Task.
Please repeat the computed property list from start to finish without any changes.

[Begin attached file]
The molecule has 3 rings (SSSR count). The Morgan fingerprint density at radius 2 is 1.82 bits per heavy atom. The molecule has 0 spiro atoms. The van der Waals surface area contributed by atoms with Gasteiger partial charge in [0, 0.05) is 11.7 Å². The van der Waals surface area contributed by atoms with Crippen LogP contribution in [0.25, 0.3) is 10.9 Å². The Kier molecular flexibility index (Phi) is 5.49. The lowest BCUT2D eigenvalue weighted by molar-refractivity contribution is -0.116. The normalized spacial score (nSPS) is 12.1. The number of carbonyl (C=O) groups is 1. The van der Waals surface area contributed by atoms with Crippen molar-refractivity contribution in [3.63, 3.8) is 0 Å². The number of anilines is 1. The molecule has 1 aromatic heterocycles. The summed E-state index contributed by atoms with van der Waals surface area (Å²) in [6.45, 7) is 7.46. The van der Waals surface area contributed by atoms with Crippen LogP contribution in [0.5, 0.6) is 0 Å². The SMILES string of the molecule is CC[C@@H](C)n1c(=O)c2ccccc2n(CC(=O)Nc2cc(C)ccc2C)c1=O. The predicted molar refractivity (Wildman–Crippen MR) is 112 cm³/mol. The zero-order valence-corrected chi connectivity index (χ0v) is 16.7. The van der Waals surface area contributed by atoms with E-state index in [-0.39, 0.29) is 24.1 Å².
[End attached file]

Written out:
The molecule has 3 rings (SSSR count). The Morgan fingerprint density at radius 2 is 1.82 bits per heavy atom. The molecule has 0 spiro atoms. The van der Waals surface area contributed by atoms with Gasteiger partial charge in [0, 0.05) is 11.7 Å². The van der Waals surface area contributed by atoms with Crippen LogP contribution in [0.25, 0.3) is 10.9 Å². The Kier molecular flexibility index (Phi) is 5.49. The lowest BCUT2D eigenvalue weighted by molar-refractivity contribution is -0.116. The normalized spacial score (nSPS) is 12.1. The number of carbonyl (C=O) groups is 1. The van der Waals surface area contributed by atoms with Crippen molar-refractivity contribution in [3.63, 3.8) is 0 Å². The number of anilines is 1. The molecule has 1 aromatic heterocycles. The summed E-state index contributed by atoms with van der Waals surface area (Å²) in [6.45, 7) is 7.46. The van der Waals surface area contributed by atoms with Crippen LogP contribution in [0.5, 0.6) is 0 Å². The SMILES string of the molecule is CC[C@@H](C)n1c(=O)c2ccccc2n(CC(=O)Nc2cc(C)ccc2C)c1=O. The predicted molar refractivity (Wildman–Crippen MR) is 112 cm³/mol. The zero-order valence-corrected chi connectivity index (χ0v) is 16.7. The van der Waals surface area contributed by atoms with E-state index in [-0.39, 0.29) is 24.1 Å².